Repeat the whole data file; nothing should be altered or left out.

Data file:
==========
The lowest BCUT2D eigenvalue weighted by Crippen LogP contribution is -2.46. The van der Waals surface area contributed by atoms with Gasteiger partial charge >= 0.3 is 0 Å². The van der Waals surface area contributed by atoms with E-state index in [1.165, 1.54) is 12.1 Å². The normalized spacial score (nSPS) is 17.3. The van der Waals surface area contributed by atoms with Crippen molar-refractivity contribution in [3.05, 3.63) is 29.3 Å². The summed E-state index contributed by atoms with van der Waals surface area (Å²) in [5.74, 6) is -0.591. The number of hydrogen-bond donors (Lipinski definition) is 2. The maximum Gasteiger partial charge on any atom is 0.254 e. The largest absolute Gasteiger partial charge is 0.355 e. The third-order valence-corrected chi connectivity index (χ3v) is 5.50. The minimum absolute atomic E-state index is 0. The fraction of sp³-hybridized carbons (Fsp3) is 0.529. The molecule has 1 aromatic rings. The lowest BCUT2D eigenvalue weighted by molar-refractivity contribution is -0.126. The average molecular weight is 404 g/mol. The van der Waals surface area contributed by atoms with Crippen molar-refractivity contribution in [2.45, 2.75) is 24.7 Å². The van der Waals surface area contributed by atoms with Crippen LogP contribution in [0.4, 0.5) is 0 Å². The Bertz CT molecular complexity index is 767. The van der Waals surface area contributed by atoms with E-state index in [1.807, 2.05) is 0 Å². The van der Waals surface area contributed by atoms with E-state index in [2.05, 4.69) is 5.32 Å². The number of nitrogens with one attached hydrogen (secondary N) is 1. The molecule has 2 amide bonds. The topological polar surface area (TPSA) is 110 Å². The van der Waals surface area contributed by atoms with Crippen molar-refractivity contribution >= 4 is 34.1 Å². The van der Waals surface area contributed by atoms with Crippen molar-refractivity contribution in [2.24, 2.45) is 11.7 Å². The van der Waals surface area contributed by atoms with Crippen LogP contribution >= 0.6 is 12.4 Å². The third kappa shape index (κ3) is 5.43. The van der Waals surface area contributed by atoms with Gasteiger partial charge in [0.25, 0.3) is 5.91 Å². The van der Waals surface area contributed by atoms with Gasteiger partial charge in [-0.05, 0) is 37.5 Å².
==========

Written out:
The lowest BCUT2D eigenvalue weighted by Crippen LogP contribution is -2.46. The van der Waals surface area contributed by atoms with Gasteiger partial charge >= 0.3 is 0 Å². The van der Waals surface area contributed by atoms with E-state index in [1.165, 1.54) is 12.1 Å². The normalized spacial score (nSPS) is 17.3. The van der Waals surface area contributed by atoms with Crippen molar-refractivity contribution in [3.05, 3.63) is 29.3 Å². The summed E-state index contributed by atoms with van der Waals surface area (Å²) in [5.74, 6) is -0.591. The number of hydrogen-bond donors (Lipinski definition) is 2. The maximum Gasteiger partial charge on any atom is 0.254 e. The largest absolute Gasteiger partial charge is 0.355 e. The third-order valence-corrected chi connectivity index (χ3v) is 5.50. The minimum absolute atomic E-state index is 0. The fraction of sp³-hybridized carbons (Fsp3) is 0.529. The molecule has 1 aromatic rings. The lowest BCUT2D eigenvalue weighted by molar-refractivity contribution is -0.126. The average molecular weight is 404 g/mol. The van der Waals surface area contributed by atoms with Crippen molar-refractivity contribution in [2.45, 2.75) is 24.7 Å². The van der Waals surface area contributed by atoms with Crippen LogP contribution in [0.4, 0.5) is 0 Å². The Bertz CT molecular complexity index is 767. The van der Waals surface area contributed by atoms with E-state index in [1.807, 2.05) is 0 Å². The van der Waals surface area contributed by atoms with E-state index in [2.05, 4.69) is 5.32 Å². The number of nitrogens with one attached hydrogen (secondary N) is 1. The molecule has 2 amide bonds. The topological polar surface area (TPSA) is 110 Å². The van der Waals surface area contributed by atoms with Crippen molar-refractivity contribution >= 4 is 34.1 Å². The van der Waals surface area contributed by atoms with Crippen molar-refractivity contribution in [2.24, 2.45) is 11.7 Å². The van der Waals surface area contributed by atoms with Crippen LogP contribution >= 0.6 is 12.4 Å². The third kappa shape index (κ3) is 5.43. The van der Waals surface area contributed by atoms with Gasteiger partial charge in [0.25, 0.3) is 5.91 Å². The van der Waals surface area contributed by atoms with Gasteiger partial charge in [-0.05, 0) is 37.5 Å².